2. How to Write a Brand Plan:  The positioning statement helps frame what the brand is all about.  However, the brand plan starts to make choices on how you’re going to make the most of that promise.  Follow this hyperlink to read more on writing a Brand Plan:  How to Write a Brand Plan
  3. Turning Brand Love into Power and Profits:  The positioning statement sets up the promise that kick starts the connection between the brand and consumer.  There are four other factors that connect:  brand strategy, communication, innovation and experience.   The connectivity is a source of power that can be leveraged into deeper profitability.  To read more click on the hyper link:  Love = Power = Profits

 

Brand LeadershipI run the Brand Leader Learning Center,  with programs on a variety of topics that are all designed to make better Brand Leaders.  To read more on how the Learning Center can help you as a Brand Leader click here:   Brand Leadership Learning Center

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To reach out directly, email me at graham.robertson@beloved-brands.com

About Graham Robertson: The reason why I started Beloved Brands Inc. is to help brands realize their full potential value by generating more love for the brand.   I only do two things:  1) Make Brands Better or 2) Make Brand Leaders Better.  I have a reputation as someone who can find growth where others can’t, whether that’s on a turnaround, re-positioning, new launch or a sustaining high growth.  And I love to make Brand Leaders better by sharing my knowledge.  Im a marketer at heart, who loves everything about brands.  My background includes 20 years of CPG marketing at companies such as Johnson and Johnson, Pfizer Consumer, General Mills and Coke.  My promise to you is that I will get your brand and your team in a better position for future growth. Add me on LinkedIn at http://www.linkedin.com/in/grahamrobertson1 so we can stay connected.

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Five Questions about Media in the Future

I’m not a media expert at all.  So there will be no answers here, just questions about where I might be confused about the future or where I might see an impact to my media thinking.  I come at everything through the lens of the Brand Leader.  My questions are more about the impact on consumer behaviour and how the brand can win through media in the future.  If you’re a media expert, feel free to add solutions.  At this point, I just have questions!

1. Will people watch even more TV in the future? 

I love asking this question because it usually confuses people, because of the expected downward trend of TV viewership over the last 10 years.  At first, this question might sound crazy, but with more tablets and instant internet access everywhere, we should expect a shift to watching more TV, not less.  This year, books are up 13% due to increased readership via tablets.  Will we see that impact to TV?   More access means more use.  If you’re on the subway, an airplane, waiting to pick up your kids or on your lunch hour, wouldn’t it be great just to catch an episode of Modern Family?  Now you can.  And while this is at the early stages with early adopters, we’ll quickly see it going mass over the next few years.  But the TV model will have to change.  Consumers won’t want to be watching 8 minutes of TV ads.  It seems people see their computer as their personal space and they find intrusive advertising even more annoying on their computer than they do their TV.   We need a new model for TV advertising–I haven’t seen it yet.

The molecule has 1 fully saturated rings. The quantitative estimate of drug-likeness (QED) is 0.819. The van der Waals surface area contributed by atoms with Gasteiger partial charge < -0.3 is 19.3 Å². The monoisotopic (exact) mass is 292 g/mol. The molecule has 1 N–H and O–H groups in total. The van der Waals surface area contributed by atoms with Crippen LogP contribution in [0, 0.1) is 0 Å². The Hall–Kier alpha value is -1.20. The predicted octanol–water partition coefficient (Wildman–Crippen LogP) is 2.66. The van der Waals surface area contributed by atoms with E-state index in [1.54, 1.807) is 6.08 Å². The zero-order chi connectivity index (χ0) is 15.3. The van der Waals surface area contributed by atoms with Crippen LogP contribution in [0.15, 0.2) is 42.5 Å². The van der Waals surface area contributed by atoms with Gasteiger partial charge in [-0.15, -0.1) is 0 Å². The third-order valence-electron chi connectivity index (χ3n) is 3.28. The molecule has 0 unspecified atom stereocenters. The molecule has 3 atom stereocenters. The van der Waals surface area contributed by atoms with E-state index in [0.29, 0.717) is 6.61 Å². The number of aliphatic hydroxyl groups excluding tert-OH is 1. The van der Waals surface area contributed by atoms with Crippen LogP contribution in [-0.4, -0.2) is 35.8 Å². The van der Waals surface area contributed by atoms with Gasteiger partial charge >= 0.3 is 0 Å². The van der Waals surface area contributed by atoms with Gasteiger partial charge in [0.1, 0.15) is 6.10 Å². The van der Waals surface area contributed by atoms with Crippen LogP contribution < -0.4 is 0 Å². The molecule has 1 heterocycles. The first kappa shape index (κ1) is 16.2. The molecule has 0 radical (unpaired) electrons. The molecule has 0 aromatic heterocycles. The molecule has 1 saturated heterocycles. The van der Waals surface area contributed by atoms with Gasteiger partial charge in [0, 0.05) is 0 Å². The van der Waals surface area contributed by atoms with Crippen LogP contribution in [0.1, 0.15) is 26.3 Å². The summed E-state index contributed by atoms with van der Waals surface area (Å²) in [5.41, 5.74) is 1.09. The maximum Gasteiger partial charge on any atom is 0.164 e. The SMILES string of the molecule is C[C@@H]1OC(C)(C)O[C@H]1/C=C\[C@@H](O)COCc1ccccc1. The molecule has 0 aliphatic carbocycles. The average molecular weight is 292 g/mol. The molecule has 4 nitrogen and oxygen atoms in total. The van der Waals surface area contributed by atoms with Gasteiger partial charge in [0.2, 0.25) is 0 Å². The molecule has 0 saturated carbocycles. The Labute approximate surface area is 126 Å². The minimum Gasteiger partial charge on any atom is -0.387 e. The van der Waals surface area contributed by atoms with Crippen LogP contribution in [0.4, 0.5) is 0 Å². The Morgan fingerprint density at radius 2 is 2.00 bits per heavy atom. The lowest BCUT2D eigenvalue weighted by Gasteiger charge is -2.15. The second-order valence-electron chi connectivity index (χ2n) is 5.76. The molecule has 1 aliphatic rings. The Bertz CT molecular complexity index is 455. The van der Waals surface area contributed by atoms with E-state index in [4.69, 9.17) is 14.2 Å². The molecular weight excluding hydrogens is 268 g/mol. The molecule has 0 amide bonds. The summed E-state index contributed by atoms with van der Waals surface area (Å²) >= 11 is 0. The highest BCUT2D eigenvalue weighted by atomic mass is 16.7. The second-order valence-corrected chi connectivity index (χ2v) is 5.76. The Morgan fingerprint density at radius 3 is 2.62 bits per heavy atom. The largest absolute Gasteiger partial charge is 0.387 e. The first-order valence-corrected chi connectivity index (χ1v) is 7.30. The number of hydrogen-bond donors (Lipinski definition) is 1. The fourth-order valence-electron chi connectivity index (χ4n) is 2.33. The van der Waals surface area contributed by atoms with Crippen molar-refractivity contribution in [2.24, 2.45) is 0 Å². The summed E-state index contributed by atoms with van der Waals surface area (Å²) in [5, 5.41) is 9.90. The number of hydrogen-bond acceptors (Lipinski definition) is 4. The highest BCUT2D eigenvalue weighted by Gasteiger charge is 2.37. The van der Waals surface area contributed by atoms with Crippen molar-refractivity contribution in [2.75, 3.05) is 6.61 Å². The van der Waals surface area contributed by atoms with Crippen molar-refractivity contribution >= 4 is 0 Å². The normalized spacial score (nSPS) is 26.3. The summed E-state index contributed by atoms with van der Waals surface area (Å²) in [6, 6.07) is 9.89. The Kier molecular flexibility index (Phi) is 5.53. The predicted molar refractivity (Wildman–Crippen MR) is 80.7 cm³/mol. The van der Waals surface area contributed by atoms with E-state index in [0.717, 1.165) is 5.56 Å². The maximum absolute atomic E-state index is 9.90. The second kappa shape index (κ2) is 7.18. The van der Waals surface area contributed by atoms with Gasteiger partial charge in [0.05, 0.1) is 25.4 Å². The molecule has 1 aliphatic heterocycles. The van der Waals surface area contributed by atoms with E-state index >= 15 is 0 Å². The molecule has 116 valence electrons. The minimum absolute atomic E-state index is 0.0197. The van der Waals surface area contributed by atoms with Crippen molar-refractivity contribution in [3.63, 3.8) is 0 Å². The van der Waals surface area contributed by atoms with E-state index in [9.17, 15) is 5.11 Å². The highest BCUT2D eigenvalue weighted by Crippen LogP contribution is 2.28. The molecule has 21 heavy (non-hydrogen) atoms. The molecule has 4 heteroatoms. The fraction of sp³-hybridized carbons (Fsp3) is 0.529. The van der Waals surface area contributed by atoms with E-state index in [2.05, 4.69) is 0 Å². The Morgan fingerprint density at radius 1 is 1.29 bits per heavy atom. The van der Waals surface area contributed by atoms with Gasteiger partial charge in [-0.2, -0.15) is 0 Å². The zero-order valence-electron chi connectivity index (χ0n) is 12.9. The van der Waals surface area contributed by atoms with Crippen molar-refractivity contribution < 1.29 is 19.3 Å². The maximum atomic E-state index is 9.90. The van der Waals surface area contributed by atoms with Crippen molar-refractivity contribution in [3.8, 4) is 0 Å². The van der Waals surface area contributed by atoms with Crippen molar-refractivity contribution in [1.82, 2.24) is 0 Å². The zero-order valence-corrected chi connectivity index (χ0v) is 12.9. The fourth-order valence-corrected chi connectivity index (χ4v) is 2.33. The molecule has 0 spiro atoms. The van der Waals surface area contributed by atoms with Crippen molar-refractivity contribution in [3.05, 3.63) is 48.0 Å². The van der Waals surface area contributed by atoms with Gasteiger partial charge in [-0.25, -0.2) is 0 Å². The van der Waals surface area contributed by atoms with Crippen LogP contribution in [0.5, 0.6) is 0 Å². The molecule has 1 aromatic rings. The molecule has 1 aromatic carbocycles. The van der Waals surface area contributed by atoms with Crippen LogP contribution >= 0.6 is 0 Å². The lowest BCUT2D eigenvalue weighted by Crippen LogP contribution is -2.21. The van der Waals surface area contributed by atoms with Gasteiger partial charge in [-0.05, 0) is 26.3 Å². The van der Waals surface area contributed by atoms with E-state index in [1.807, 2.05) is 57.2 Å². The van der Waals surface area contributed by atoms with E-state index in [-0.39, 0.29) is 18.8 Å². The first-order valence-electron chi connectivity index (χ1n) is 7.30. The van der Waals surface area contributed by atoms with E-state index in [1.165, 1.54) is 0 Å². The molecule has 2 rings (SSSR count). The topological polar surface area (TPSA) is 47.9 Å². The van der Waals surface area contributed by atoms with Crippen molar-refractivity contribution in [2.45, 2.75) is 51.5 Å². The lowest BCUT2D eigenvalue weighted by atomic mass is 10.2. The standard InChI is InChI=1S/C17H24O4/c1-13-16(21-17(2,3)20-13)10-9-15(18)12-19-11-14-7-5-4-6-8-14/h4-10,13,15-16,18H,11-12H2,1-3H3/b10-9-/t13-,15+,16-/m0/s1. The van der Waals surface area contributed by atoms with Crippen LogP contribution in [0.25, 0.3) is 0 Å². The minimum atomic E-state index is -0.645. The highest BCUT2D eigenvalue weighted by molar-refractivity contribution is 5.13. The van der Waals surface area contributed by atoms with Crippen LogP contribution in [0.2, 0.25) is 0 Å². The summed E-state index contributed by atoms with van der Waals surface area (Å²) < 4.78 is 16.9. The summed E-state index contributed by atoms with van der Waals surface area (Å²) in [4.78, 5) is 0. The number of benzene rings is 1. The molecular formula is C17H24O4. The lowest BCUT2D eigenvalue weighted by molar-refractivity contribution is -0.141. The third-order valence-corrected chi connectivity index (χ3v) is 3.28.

As a Brand Leader, I recommend that you don’t give up on TV just yet.  Maybe it will be on a tablet or a phone.  Just be a bit more creative.  Maybe you need to make your spots more interesting to take advantage of viral shares.  Make sure your spots are more engaging so people want to watch rather than just tolerate.  Be open to integrating your brand right into the shows, or maybe go back to the past when  brand sponsorship kicked off every 1950s TV show.

2. How can Advertisers Capture the Internet Babies (12-22 years old) as they move into adulthood?

As someone said, this segment never “goes on-line” because they are “always on-line”.   They are never “off-line”.  Last year, my 14-year-old daughter had 3 friends over and when teens visit, you have to expect a bit of excess noise.  All of a sudden, there was silence for 20 minutes.  I thought they must have left but then I see four teenagers all sitting at the kitchen table texting away, not a word being said.  Complete silence.  This generation lives on-line and put their lives on-line.  It remains confusing as to their true view of privacy–do they want more or do they just figure their lives are an open book.

This group has their priorities shaped by the age of instant access. They want everything now–sports scores, rumours, or videos of what they just saw on TV.  They are multi-tasking so much it’s arguable they never give anything complete focus.  When they watch TV, they have the laptop up, their cell phone in hand–navigating Facebook, twitter, texting, instagram and Skype all at once.  No wonder ADD is growing.  They choose Apps over software, expecting an App solution for any problem they have.  They see advertising as completely ubiquitous and are more open to brands than other generations.  But how they consume media is completely different.  E-Commerce is an expectation, as they buy songs, games and movies or a new phone case at a whim.